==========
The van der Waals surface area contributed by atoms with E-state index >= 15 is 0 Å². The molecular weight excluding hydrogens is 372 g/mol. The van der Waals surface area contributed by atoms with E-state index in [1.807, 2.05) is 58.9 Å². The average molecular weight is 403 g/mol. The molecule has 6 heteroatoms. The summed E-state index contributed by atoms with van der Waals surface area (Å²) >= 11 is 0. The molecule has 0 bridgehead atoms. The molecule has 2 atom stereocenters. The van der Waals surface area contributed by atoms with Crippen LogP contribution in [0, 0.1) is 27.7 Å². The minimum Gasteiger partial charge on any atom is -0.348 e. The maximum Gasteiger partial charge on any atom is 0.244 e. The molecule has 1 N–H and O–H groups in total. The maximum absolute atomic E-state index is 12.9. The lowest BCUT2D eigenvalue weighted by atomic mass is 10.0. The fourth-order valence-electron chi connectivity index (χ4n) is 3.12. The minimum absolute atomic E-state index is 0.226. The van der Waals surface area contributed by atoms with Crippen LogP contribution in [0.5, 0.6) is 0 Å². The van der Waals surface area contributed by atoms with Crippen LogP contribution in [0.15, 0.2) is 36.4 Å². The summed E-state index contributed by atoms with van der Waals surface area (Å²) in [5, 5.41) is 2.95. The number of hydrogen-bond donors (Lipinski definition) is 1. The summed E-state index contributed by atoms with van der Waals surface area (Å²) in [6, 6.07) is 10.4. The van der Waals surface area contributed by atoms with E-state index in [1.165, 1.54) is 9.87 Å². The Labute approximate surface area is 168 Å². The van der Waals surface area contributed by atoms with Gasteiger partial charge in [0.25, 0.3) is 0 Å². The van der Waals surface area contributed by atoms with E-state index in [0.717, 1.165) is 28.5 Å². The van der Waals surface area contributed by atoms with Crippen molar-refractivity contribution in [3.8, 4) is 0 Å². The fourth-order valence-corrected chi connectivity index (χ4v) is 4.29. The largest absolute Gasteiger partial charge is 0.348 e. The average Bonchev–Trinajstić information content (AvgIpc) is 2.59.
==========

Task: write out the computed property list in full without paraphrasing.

The van der Waals surface area contributed by atoms with E-state index >= 15 is 0 Å². The molecular weight excluding hydrogens is 372 g/mol. The van der Waals surface area contributed by atoms with E-state index in [1.807, 2.05) is 58.9 Å². The average molecular weight is 403 g/mol. The molecule has 6 heteroatoms. The summed E-state index contributed by atoms with van der Waals surface area (Å²) >= 11 is 0. The molecule has 0 bridgehead atoms. The molecule has 2 atom stereocenters. The van der Waals surface area contributed by atoms with Crippen LogP contribution in [0, 0.1) is 27.7 Å². The minimum Gasteiger partial charge on any atom is -0.348 e. The maximum Gasteiger partial charge on any atom is 0.244 e. The molecule has 1 N–H and O–H groups in total. The maximum absolute atomic E-state index is 12.9. The lowest BCUT2D eigenvalue weighted by atomic mass is 10.0. The fourth-order valence-electron chi connectivity index (χ4n) is 3.12. The minimum absolute atomic E-state index is 0.226. The van der Waals surface area contributed by atoms with Crippen LogP contribution in [0.5, 0.6) is 0 Å². The van der Waals surface area contributed by atoms with Crippen LogP contribution in [0.15, 0.2) is 36.4 Å². The summed E-state index contributed by atoms with van der Waals surface area (Å²) in [5, 5.41) is 2.95. The number of hydrogen-bond donors (Lipinski definition) is 1. The summed E-state index contributed by atoms with van der Waals surface area (Å²) in [6, 6.07) is 10.4. The van der Waals surface area contributed by atoms with E-state index in [1.165, 1.54) is 9.87 Å². The Labute approximate surface area is 168 Å². The van der Waals surface area contributed by atoms with Gasteiger partial charge in [0.25, 0.3) is 0 Å². The van der Waals surface area contributed by atoms with E-state index in [0.717, 1.165) is 28.5 Å². The van der Waals surface area contributed by atoms with Crippen molar-refractivity contribution in [3.8, 4) is 0 Å². The fourth-order valence-corrected chi connectivity index (χ4v) is 4.29. The largest absolute Gasteiger partial charge is 0.348 e. The average Bonchev–Trinajstić information content (AvgIpc) is 2.59.